Bankstown, a suburb 20km from Sydney’s CBD, could be the centre of a trend toward unsustainable local market house pricing.
The area in Sydney’s south west has taken on the extreme characteristics of Hong Kong’s house price to income dynamics.
House prices have risen so fast that hardly anyone who lives their could now afford, on their current incomes, to get a loan to buy in their suburb.
“Bankstown is a typical example of the unsustainability of local market residential property pricing compared to local demographics,” says Citi in a research report.
The suburb’s median household income is $58,240 a year, 36% below the Sydney average and 22% below the national median of $74,776.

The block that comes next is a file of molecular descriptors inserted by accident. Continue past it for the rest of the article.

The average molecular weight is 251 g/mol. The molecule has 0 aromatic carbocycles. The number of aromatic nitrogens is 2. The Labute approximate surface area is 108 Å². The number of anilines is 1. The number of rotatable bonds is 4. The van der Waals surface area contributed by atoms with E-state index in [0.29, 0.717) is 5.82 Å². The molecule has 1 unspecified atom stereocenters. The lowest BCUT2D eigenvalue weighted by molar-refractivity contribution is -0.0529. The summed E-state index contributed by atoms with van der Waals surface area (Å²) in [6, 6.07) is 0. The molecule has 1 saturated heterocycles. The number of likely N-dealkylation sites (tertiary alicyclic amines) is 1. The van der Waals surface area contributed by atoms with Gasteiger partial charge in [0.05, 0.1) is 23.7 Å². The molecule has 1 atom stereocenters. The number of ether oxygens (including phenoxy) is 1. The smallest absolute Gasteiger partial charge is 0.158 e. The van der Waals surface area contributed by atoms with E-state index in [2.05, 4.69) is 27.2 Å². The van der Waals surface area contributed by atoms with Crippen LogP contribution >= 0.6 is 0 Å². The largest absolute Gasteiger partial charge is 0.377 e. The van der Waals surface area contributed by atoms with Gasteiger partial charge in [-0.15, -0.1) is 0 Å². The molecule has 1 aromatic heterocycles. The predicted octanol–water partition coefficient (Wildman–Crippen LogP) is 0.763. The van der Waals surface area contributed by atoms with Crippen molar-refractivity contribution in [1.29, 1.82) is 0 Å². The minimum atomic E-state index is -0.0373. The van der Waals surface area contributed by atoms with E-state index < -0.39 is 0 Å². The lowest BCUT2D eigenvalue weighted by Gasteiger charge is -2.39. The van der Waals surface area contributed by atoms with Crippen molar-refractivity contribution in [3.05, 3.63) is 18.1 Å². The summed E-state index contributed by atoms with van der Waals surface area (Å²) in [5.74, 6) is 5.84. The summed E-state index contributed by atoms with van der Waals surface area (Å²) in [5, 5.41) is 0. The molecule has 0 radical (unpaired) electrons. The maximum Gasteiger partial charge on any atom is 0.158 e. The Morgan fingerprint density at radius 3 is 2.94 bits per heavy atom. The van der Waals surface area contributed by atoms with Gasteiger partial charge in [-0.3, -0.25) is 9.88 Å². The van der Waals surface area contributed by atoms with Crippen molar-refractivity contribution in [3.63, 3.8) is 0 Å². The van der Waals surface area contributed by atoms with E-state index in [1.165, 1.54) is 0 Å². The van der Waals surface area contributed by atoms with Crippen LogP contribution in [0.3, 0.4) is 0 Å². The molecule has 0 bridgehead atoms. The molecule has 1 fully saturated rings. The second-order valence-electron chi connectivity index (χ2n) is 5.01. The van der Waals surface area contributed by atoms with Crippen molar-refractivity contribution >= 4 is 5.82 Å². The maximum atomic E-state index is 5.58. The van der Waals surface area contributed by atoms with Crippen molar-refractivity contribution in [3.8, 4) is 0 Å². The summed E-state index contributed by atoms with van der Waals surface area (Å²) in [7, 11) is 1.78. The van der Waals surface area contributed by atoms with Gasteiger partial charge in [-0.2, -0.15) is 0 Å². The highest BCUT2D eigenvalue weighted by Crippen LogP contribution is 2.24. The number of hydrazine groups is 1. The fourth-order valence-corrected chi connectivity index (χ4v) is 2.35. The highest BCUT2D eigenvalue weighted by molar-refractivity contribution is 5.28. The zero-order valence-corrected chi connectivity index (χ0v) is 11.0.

But the median house price in Bankstown is currently $1 million, just 15% below the Sydney average of $1.2 million and 56% above the national average of $640,000.
This chart shows local incomes compared to local house prices:
This places Bankstown’s house price to household income ratio at 17.2 times, which is more on par with Hong Kong (18.1 times) than Greater Sydney at 12.9 times average annual income.
This chart shows how Bankstown’s house price to income ratio is closer to Hong Kong than Sydney:
“The high level of rental properties in Bankstown leads us to believe that the division between house prices and household income can be attributed to multiproperty investors who reside outside the Bankstown local area,” says Citi.
This chart and map shows how different Bankstown is to the rest of Sydney in unemployment, ethnicity, rental propensity and religious affiliation:
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